The following information is provided so that a prospective buyer can gain insight into the construction of the house and have a body of information to present to his or her independently picked home inspector. Sculpturesque will not sell a house that has not been independently inspected by a private inspector of their choice.
My name is Martin Lide. I am a sixty three year old architect and builder. In designing this house (and my last few) I have paid acute attention to designing out things that have caused problems in the past. The house design is simple and straightforward, though lovely.
The Exterior of the home was designed to blend into the “Craftsman” theme of the Brookesmith and Greater Heights neighborhood. This was done with broadly overhanging eaves, eave brackets, cultured stone and the use of “hunter green” as an exterior color.
Hunter green has a nice rapport with the trees at the rear of the house and in the surrounding neighbor-hood. Additionally the roofline gives a nod to the “airplane bungalow” style of craftsman house.
The interior of the house departs from the craftsman motif which would more typically be characterized by compartmentalized rooms and the use of deeply stained oak cabinetry and woodwork. The rooms in this home are large and open and flow into each other in a modern manner.
The interior color scheme begins with off white walls. Natural light comes through the many windows in the house in order that the interior be bright and emotionally uplifting. By painting the interior walls of the house white, the incoming light reflects and bounces rendering a bright and cheerful interior.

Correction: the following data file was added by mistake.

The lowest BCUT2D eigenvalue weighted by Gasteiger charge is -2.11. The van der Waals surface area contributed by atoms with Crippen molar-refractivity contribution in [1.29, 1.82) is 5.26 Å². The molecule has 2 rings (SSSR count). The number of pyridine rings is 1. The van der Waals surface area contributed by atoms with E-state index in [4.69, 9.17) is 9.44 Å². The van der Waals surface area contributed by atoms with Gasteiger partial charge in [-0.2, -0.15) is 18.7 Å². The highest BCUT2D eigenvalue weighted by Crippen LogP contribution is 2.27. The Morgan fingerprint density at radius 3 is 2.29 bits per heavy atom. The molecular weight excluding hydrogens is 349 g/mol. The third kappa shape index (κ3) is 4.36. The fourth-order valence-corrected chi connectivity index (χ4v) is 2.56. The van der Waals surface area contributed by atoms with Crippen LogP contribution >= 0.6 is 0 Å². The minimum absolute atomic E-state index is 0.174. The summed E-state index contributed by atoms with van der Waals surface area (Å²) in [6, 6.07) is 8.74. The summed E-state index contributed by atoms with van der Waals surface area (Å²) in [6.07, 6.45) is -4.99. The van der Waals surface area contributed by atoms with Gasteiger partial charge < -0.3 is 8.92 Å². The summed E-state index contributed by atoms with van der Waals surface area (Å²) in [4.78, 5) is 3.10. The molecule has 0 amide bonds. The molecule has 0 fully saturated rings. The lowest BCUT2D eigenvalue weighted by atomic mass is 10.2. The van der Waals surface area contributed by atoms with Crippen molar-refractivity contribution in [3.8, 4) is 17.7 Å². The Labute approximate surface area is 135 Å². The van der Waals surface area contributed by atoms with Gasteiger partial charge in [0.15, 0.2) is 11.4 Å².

The windows and doors retain the heavy casing of other craftsman style homes but they are painted rather than stained with a soft neutral color that transitions softly from the white walls.
The color scheme softly transitions to the tile and wood floors in the house. Altogether the interior colors comprise a pleasingly neutral color scheme which sets the stage for an owner to install furniture accents of deeply stained wood which will then blend the house’s old and new.
HOUSE AND YARD
The house was designed so that all of the living spaces flow visually out into a large side yard. This yard contains a considerable area that an owner could adapt for small children to play in, family pets to play in or a pool or other landscape feature such as a patio and trellis.
There is an ample private garden area to the rear of the house where the owner could cultivate herbs or plants of their choice.
The ample L shaped yard provides the occupants with a green space fashioned after a small private urban "pocket park" which embraces the house.
With the exception of the one secondary bedroom and a shared bath on the second floor every room in the house views out to the side yard bringing in light and facilitating the ability to monitor small children or pets that may be playing there. The Master Bedroom views out to a covered balcony and then over the balcony to the side yard.
Presently the side yard is grassed but there is not a walkway installed. The builder's reason for that is to leave ultimate usage of the yard flexible for the next owner.
Deluge rains are becoming all too common in Houston. When that much water falls on a structure it stacks up and finds ways to infiltrate that would not occur in an ordinary rain. The more seams and joints between intersecting planes that a structure has at the roof line...the greater the probability for leaks.
This builder will no longer construct a house that doesn’t conform to these three guidelines.
The roof of this house has four simply sloping planes. Two lower ones over the garage and two higher ones capping the second floor. There are no hips and no valleys. Just simple ridges running east and west which shed the water perpendicular north and south to the roof edges. All walls have eave overhangs of between two and four feet.The master bedroom balcony is completely covered and overhung by four feet. The idea behind this is...if a window is well shielded by roof overhangs it does not matter if it is open or not. Water can’t get to it unless the rain is blowing sideways.